Present situation:
For some time now, this romantic view of the Ganges has collided with India's grim realities. During the past three decades, the country's explosive growth (at nearly 1.2 billion people, India's population is second only to China's), industrialization and rapid urbanization have put unyielding pressure on the sacred stream.

Ganga, the most sacred of rivers for Hindus, has become polluted for some years now. But a recent study by Uttarakhand Environment Conservation and Pollution Control Board says that the level of pollution in the holy river has reached alarming proportions.

Things have come to such a pass that the Ganga water is at present not fit just for drinking and bathing but has become unusable even for agricultural purposes.
As per the UECPCB study, while the level of coliform present in water should be below 50 for drinking purposes, less than 500 for bathing and below 5000 for agricultural use—the present level of coliform in Ganga at Haridwar has reached 5500.

Based on the level of coliform, dissolved oxygen and biochemical oxygen, the study put the water in A, B, C and D categories. While A category is considered fit for drinking, B for bathing, C for agriculture and D is for excessive pollution level.

Since the Ganga waters at Haridwar have more than 5000 coliform and even the level of dissolved oxygen and biochemical oxygen doesn't conform the prescribed standards, it has been put in the D category.

According to the study, the main cause of high level of coliform in Ganga is due to disposal of human faeces, urine and sewage directly into the river from its starting point in Gaumukh till it reaches Haridwar via Rishikesh.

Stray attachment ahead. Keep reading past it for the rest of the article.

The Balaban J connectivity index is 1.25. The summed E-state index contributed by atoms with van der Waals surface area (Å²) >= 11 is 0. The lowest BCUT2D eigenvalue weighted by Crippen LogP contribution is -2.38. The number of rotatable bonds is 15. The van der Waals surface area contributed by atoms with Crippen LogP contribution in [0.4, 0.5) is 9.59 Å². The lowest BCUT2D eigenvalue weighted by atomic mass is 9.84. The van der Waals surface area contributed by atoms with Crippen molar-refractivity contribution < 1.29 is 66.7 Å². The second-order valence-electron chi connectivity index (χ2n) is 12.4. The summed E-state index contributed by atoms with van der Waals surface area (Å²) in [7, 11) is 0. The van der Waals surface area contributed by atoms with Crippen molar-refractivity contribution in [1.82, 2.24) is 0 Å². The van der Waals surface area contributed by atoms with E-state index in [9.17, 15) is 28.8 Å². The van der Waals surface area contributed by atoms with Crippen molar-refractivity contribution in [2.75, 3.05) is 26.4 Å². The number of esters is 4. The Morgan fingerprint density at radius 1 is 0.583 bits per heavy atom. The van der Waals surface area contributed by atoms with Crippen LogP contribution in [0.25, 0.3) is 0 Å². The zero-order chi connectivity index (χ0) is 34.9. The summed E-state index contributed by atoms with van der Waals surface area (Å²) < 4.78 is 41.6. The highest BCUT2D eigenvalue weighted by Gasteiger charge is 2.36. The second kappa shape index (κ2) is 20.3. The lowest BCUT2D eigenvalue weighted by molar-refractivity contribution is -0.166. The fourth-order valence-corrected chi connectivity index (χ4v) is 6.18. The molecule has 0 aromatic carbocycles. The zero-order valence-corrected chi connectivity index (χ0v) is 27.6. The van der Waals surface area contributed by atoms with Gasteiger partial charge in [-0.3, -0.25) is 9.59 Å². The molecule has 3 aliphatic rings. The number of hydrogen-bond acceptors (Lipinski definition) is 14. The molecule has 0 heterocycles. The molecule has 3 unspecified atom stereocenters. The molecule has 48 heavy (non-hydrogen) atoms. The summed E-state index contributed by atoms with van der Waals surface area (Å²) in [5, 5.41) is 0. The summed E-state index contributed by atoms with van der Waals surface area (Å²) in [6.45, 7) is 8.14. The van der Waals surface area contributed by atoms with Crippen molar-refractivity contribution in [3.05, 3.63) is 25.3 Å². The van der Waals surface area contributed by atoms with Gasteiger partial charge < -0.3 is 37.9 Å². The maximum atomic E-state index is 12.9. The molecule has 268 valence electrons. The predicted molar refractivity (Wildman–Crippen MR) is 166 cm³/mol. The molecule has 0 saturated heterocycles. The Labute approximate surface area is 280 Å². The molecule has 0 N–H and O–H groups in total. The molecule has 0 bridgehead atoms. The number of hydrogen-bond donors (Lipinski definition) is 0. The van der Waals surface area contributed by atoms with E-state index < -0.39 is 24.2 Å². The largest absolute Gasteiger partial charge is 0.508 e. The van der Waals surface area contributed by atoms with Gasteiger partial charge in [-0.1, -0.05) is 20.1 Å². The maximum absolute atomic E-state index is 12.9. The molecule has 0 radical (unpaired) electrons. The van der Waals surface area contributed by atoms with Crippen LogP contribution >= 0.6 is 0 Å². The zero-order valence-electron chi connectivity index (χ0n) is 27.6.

Nearly 89 million litres of sewage is daily disposed into Ganga from the 12 municipal towns that fall along its route till Haridwar. The amount of sewage disposed into the river increases during the Char Dham Yatra season when nearly 15 lakh pilgrims visit the state between May and October each year.

Apart from sewage disposal of half-burnt human bodies at Haridwar and hazardous medical waste from the base hospital at Srinagar due to absence of an incinerator are also adding to pollution levels in the Ganga.

The result has been the gradual killing of one of India's most treasured resources. One stretch of the Yamuna River, the Ganges' main tributary, has been devoid of all aquatic creatures for at least a decade.

In Varanasi, India's most sacred city, the coliform bacterial count is at least 3,000 times higher than the standard established as safe by the United Nations world Health Organization. Coliform are rod-shaped bacteria that are normally found in the colons of humans and animals and become a serious contaminant when found in the food or water supply.